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The Digital Era & Energy

We live in an increasingly digital, connected and information-centric world, not only transforming the way we live and work every day, but also the foundation of our global economic market.

Shortly, hourly Internet traffic will exceed the Internet’s annual traffic for the year 2000.”[1]

Data centers and server farms, cloud services and e-commerce, Internet of Things (IoT) and sensors, smart cities and autonomous vehicles, and so on serve and support individuals, institutions, organizations, corporations and industry around the globe. Amazon, Apple, eBay, Facebook, Google, Microsoft and many others rely heavily on server farms to host and operate their cloud-computing services.

On a daily basis, roughly 3 billion people, businesses, organizations, and governments connect on the Internet by searching, shopping, socializing, transacting, and interacting through computers and mobile devices, is expected to contribute more than $4.1012 to the global GDP in 2016 with an annual growth estimated at 10% per year (faster than the global economy as a whole).[2] The digital economy is projected to have a greater impact in developing countries, where it is expected to grow at an even higher rate (15-25% / year), be a critical source of employment, and enable social and political changes.[3]

These increases in digital data and usage is the reason data centers are “one of the fastest-growing users of electricity in developed countries.”[4]

Energy demands

Data centers use sizeable amounts of power for two main reasons: to run the actual equipment (addressed by designing energy efficient data storage and computing systems) and to cool the equipment.[5]  Data centers have typically been located near concentrations of people and with good fiber network and power grid connectivity. However, global digital companies, such as Google and Facebook, build massive data centers around the world since local management is not needed. Using natural ways to bring down cooling costs of data centers, such as arctic locations, proximity of cold water flows, are getting more popular given cooling is the second main energy usage component of data centers.[6]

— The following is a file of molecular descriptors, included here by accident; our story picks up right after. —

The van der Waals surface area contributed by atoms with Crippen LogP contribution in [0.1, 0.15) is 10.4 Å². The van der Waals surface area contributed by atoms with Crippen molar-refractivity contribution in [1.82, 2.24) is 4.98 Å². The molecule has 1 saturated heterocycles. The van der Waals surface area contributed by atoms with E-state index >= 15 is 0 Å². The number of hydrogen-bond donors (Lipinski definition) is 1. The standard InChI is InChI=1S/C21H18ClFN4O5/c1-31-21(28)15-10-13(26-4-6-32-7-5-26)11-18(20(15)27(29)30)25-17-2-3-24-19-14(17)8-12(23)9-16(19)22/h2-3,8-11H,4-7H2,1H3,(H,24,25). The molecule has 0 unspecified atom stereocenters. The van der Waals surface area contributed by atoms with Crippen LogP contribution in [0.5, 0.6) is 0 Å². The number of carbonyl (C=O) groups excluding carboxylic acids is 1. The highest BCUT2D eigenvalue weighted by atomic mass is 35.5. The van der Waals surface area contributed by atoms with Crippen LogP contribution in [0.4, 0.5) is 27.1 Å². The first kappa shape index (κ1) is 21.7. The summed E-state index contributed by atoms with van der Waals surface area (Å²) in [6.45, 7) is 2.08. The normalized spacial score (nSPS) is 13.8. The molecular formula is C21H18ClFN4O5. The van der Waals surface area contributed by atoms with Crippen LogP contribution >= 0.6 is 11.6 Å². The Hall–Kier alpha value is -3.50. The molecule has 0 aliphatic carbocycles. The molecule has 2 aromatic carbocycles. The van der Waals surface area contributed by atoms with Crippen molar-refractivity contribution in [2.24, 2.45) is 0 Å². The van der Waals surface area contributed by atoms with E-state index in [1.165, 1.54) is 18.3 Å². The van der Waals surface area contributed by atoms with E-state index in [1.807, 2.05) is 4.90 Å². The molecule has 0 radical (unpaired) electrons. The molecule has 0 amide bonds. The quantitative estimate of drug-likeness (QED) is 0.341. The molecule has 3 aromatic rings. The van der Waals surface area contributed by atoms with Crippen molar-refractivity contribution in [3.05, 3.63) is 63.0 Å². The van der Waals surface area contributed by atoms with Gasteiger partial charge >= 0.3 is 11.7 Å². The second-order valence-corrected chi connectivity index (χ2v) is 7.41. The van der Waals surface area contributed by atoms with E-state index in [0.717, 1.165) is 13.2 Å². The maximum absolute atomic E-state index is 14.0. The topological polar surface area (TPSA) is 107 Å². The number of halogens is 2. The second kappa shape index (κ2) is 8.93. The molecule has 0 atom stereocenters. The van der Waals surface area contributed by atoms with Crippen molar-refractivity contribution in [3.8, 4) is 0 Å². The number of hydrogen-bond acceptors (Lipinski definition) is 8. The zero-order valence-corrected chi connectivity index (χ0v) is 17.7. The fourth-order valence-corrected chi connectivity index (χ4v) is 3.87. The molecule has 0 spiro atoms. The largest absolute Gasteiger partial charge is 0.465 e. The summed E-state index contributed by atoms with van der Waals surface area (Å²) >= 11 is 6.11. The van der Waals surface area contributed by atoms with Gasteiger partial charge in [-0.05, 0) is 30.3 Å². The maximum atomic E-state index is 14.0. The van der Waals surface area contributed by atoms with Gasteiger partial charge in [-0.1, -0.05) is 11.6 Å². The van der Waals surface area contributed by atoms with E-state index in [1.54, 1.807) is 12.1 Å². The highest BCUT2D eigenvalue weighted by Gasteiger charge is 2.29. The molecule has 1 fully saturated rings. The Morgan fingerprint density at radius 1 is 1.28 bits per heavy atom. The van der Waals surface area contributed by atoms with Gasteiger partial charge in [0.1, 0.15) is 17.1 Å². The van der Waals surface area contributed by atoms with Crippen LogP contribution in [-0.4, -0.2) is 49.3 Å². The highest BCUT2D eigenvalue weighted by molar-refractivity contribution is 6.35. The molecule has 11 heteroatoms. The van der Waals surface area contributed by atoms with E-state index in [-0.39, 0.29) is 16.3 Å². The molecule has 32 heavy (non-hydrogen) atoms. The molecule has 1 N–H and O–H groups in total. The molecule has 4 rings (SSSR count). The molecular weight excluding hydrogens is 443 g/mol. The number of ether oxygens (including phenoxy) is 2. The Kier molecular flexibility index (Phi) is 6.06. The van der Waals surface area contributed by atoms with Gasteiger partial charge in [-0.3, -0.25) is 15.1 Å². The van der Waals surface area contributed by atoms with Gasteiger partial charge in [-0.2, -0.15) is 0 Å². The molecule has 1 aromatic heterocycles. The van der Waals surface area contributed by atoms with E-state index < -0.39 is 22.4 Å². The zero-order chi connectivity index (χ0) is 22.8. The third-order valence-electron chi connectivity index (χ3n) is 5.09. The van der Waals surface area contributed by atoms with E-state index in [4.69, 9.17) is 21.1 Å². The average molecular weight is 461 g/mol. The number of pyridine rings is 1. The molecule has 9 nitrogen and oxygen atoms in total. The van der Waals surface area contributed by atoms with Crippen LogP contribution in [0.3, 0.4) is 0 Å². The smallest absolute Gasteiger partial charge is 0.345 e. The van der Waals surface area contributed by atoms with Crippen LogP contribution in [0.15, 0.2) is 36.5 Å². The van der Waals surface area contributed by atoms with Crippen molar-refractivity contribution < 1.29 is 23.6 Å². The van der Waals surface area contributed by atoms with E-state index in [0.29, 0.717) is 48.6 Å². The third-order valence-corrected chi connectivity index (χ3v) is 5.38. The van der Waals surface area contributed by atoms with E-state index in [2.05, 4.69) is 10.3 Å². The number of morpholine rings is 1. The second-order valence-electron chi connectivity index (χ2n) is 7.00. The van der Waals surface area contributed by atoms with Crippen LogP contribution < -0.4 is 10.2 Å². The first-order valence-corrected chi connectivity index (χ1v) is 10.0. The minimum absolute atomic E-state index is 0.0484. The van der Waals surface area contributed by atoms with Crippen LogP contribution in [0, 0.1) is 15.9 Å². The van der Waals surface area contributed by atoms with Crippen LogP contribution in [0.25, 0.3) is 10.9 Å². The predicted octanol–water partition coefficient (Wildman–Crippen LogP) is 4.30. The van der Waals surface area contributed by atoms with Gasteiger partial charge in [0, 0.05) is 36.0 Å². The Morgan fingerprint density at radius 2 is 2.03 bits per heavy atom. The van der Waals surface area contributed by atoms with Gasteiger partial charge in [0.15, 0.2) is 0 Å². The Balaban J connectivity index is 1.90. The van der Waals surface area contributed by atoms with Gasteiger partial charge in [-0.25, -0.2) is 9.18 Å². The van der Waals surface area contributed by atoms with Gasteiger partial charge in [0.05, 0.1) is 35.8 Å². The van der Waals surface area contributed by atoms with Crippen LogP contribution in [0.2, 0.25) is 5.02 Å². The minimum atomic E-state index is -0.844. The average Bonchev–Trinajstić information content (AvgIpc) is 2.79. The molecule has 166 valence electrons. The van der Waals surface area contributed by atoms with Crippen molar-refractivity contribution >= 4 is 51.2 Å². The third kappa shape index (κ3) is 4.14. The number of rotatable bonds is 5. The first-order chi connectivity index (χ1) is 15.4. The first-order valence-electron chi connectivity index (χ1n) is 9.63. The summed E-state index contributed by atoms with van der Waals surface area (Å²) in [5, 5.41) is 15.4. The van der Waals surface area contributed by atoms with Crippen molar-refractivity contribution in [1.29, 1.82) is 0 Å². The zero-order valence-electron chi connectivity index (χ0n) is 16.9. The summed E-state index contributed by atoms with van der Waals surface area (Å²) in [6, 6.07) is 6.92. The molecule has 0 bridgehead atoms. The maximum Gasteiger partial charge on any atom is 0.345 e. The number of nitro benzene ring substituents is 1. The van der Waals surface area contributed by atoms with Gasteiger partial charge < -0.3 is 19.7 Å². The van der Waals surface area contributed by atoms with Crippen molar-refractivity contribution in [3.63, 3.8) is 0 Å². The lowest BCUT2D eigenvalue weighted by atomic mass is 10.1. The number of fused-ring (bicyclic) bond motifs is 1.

In 2015, the Internet and its digital network was estimated to be roughly 3% of the global electricity supply and 2% of global carbon emissions.[7],[8] As the numbers and size of data centers and server farms continue to increase so will their respective energy usage and associated carbon / greenhouse gas (GHGs) emissions.[9],[10],[11] Our increasingly digital, connected and information-centric world has an actual and increasingly substantial energy, climate and environmental impact.

A Global Challenge

The burgeoning digital market, with a current carbon footprint similar to the airline industry, may already appear massive, but experts are warning that the energy used by data centers is doubling every four years, despite innovations in data storage technology, and will likely triple the amount of electricity its consumes in the next decade.  This type of growth will put unbearable burden on global power generation systems, even with a complete shift to all renewables, but simultaneously can also offer opportunities for dematerialization and decoupling of economic growth from environmental impact.


[1] M. Mills. The Cloud Begins with Coal, August 2013.

[2] W. Bock, et al., The Infrastructure Needs of the Digital Economy, March 20, 2015.

[4] National Resource Defense Council, America’s Data Centers Are Wasting Huge Amounts of Energy, August 2014.

[5] S. Mittal. "Power management techniques for data centers: A survey." arXiv preprint arXiv:1404.6681, 2014.

[6] Holloway, James. “Fjord-cooled data center in Norway claimed to be world's greenest” GizMag Environment, 2011.

[7] DCD Intelligence, Powering the Data Center, Datacenter Dynamics, April 2013.

[8] Jonathan Koomey, Growth in Data Center Electricity Use 2005 to 2010, Analytics Press, August 2011.

[9] R. Brown et al., Report to Congress on Server and Data Center Energy Efficiency: Public Law 109@431, Lawrence Berkeley National Laboratory, 2007.

[10] M. Mills. The Cloud Begins with Coal, August 2013.

[11] Global e-Sustainability Initiative and the Boston Consulting Group, Inc., GeSI SMARTer 2020: The Role of ICT in Driving a Sustainable Future, December 2012.